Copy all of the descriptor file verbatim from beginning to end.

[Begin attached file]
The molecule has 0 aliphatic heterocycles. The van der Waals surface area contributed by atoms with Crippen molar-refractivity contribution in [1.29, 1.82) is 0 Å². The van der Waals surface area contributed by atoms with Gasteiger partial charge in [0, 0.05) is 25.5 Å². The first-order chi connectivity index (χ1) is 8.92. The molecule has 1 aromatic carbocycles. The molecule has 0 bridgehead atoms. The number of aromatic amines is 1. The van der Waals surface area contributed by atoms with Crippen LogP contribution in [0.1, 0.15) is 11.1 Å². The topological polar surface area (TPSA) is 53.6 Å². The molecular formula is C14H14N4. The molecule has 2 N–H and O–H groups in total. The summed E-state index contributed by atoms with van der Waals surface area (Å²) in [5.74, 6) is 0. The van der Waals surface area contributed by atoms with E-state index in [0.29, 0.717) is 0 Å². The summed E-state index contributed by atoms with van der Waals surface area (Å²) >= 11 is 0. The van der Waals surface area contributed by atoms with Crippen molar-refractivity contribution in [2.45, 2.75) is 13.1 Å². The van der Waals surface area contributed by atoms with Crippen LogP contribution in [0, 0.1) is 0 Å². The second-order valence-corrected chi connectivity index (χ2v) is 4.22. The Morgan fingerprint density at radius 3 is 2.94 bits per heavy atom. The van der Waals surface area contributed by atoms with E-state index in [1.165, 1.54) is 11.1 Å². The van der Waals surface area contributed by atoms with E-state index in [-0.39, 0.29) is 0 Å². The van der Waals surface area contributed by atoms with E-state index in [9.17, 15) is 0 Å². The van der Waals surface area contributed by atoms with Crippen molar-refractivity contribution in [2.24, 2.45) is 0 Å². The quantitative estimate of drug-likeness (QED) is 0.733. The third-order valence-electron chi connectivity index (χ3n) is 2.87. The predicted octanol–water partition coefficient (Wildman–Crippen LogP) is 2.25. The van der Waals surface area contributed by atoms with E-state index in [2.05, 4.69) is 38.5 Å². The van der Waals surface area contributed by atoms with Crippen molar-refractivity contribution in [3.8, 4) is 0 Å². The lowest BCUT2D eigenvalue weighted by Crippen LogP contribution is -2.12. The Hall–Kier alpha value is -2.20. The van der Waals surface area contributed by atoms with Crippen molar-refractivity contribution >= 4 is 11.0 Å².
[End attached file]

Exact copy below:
The molecule has 0 aliphatic heterocycles. The van der Waals surface area contributed by atoms with Crippen molar-refractivity contribution in [1.29, 1.82) is 0 Å². The van der Waals surface area contributed by atoms with Gasteiger partial charge in [0, 0.05) is 25.5 Å². The first-order chi connectivity index (χ1) is 8.92. The molecule has 1 aromatic carbocycles. The molecule has 0 bridgehead atoms. The number of aromatic amines is 1. The van der Waals surface area contributed by atoms with Crippen LogP contribution in [0.1, 0.15) is 11.1 Å². The topological polar surface area (TPSA) is 53.6 Å². The molecular formula is C14H14N4. The molecule has 2 N–H and O–H groups in total. The summed E-state index contributed by atoms with van der Waals surface area (Å²) in [5.74, 6) is 0. The van der Waals surface area contributed by atoms with E-state index in [0.29, 0.717) is 0 Å². The summed E-state index contributed by atoms with van der Waals surface area (Å²) >= 11 is 0. The van der Waals surface area contributed by atoms with Crippen molar-refractivity contribution in [2.45, 2.75) is 13.1 Å². The van der Waals surface area contributed by atoms with Crippen LogP contribution in [0, 0.1) is 0 Å². The second-order valence-corrected chi connectivity index (χ2v) is 4.22. The Morgan fingerprint density at radius 3 is 2.94 bits per heavy atom. The van der Waals surface area contributed by atoms with E-state index in [1.165, 1.54) is 11.1 Å². The van der Waals surface area contributed by atoms with E-state index in [-0.39, 0.29) is 0 Å². The van der Waals surface area contributed by atoms with E-state index in [9.17, 15) is 0 Å². The van der Waals surface area contributed by atoms with Crippen molar-refractivity contribution in [2.24, 2.45) is 0 Å². The quantitative estimate of drug-likeness (QED) is 0.733. The third-order valence-electron chi connectivity index (χ3n) is 2.87. The predicted octanol–water partition coefficient (Wildman–Crippen LogP) is 2.25. The van der Waals surface area contributed by atoms with E-state index in [2.05, 4.69) is 38.5 Å². The van der Waals surface area contributed by atoms with Crippen molar-refractivity contribution in [3.8, 4) is 0 Å². The lowest BCUT2D eigenvalue weighted by Crippen LogP contribution is -2.12. The Hall–Kier alpha value is -2.20. The van der Waals surface area contributed by atoms with Crippen molar-refractivity contribution >= 4 is 11.0 Å².